smooth the compost back into place and check that it is
level. You may end up with too much compost after
positioning the plants so this needs to removed.
Gently water the plants and the entire surface of the
container with a small sprinkling watering can. Never
water with a hose pipe. This is far to vigorous
for your container.
Leave the plants in the container to sit and settle for a
Now that the plants are in place you can
position the rest of the furniture and accessories.
Larger items of furniture often sit better if placed on
small pee gravel or 'paved' areas. These 'paved' areas
can be easily created using gravel, flat stones, slate
chippings or similar. Place the stones or chippings on
top of the soil and gently press down. The furniture
can then be positioned on top.
Many of our garden accessories come complete with a stake
which can be pushed through the gravel and into the soil to
prevent the items from falling over.
The overall look of your garden will be improved if you can
cover all the soil. You can create pathways using
small pee gravel, or cover the soil with a natural moss.
Finally, when all the items are in place, add that magical
little fairy or miniature figure!
If your miniature garden is to be left outside you may wish
to protect it from the elements. The sun, rain, frost
and snow will all take their toll on anything left
outside. On many wood and metal pieces, this natural
'aging' adds a certain charm and organic beauty to the look
of your garden, but you may wish to prevent this 'weathered'
look on other pieces and figures.
maintain the best look for your miniature garden, never
place in direct sunlight whether inside or out. Fierce
sun beating down, or through glass, will quickly fade
furniture and figures. You can offer some protection
against the sun by applying a clear UV protective spray
(available on the internet and from craft stores).
This needs to be done each year as the protection does
dissipate over time.
If you intend to over winter your miniature garden, we
recommend that you store in a dry, sheltered place.
Wooden or basket containers will not fair well if left
outside all winter, the basket will become brittle and
break, or the wood might crack. Ceramic, pottery or
terracotta pots will crack if the compost is allowed to
(Don't forget that over wintered gardens will still require
a little watering from time to time).
You do not have to over winter your garden if this seems a
little overwhelming to deal with. At the end of the
growing season you can simply remove all the garden
furniture and accessories and store in a dry place
allowing the plants to die off, (annuals will only
last one season anyway). Remove the compost from the
container and store container in the dry.
Next spring you can have fun all over again creating a new
miniature or fairy garden!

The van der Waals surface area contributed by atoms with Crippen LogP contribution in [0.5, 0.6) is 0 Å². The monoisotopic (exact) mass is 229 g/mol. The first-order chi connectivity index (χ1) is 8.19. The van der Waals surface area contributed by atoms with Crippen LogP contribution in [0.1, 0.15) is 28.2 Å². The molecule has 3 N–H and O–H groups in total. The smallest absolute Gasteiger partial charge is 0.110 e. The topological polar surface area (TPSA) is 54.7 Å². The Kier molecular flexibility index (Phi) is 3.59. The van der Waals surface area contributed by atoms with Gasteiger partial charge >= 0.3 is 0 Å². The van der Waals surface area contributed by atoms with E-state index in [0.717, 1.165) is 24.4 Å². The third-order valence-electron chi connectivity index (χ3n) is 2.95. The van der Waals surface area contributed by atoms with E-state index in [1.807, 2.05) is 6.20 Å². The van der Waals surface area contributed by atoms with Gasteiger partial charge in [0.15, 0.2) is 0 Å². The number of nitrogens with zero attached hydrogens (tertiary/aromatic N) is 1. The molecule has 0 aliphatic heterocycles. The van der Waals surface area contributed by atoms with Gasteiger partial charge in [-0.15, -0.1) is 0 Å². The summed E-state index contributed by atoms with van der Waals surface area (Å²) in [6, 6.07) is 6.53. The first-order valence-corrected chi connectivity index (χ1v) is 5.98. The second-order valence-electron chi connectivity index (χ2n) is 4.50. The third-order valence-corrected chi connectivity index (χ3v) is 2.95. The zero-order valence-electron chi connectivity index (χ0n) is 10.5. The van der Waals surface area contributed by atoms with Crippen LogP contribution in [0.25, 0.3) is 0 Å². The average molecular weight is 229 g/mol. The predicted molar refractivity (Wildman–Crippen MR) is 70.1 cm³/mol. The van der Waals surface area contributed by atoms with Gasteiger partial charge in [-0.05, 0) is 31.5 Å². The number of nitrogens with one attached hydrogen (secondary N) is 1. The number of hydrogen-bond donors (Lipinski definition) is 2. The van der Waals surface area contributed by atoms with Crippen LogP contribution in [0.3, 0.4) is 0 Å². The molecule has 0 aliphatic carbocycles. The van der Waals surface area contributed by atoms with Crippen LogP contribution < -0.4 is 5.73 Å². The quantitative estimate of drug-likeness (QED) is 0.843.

If you intend to create an indoor garden you can, of course,
enjoy your garden all year round. The season for
annuals will be extended slightly if kept inside, but you
should remember that these will eventually die off and will
need to be replaced with another plant.
Most of the plants that we recommend for use in your
container garden thrive better if they are not exposed to
extremes of temperature or sunlight. Alpines, ferns
and sedums are much happier in shady areas.
Miniature gardens are best watered by hand using a soft
sprinkling of water. You should never us a hose
pipe on your miniature garden. Too much water
too fast will scatter stones and paving making the garden
Sedums and succulents and many alpines need little water and
prefer the soil to be on the dry side. It is better to
water little and often rather than a 'deluge' all in one
go. To test if your garden needs watering just press a
finger into the soil. If the soil feels moist about an
inch down don't water until it feels a bit drier. You
will probably find that a little water once a week will be
plenty (this does obviously depend on the type of planting
and the quantity of plants).
If annuals (bedding plants) are used in the garden these
will require more watering, possibly 2 or 3 times per week
depending on weather conditions. You should check
regularly using the 'finger in soil' method. You will
soon learn by doing and observing!
Pinching and Pruning
Happy plants will naturally like to grow, even miniature
ones, so a little pinching and pruning will be necessary to
maintain the look of your garden.
How much you prune will depend on the individual plant and
how it grows. Small topiary trees (such as Rosemary)
can be clipped as often as needed to keep tightly shaped.
If creeping plants get too big or start to 'crawl' out of
bounds, simply trim back to the size required, but remember
to remove the roots too or the plant will simply re-shoot.
Annuals, such as alyssum, will often flower twice. To
get a second crop of flowers, or if the plant gets too
'leggy' simply cut right back leaving a little green
foliage. The plant will eventually recover and be covered in
little flowers again.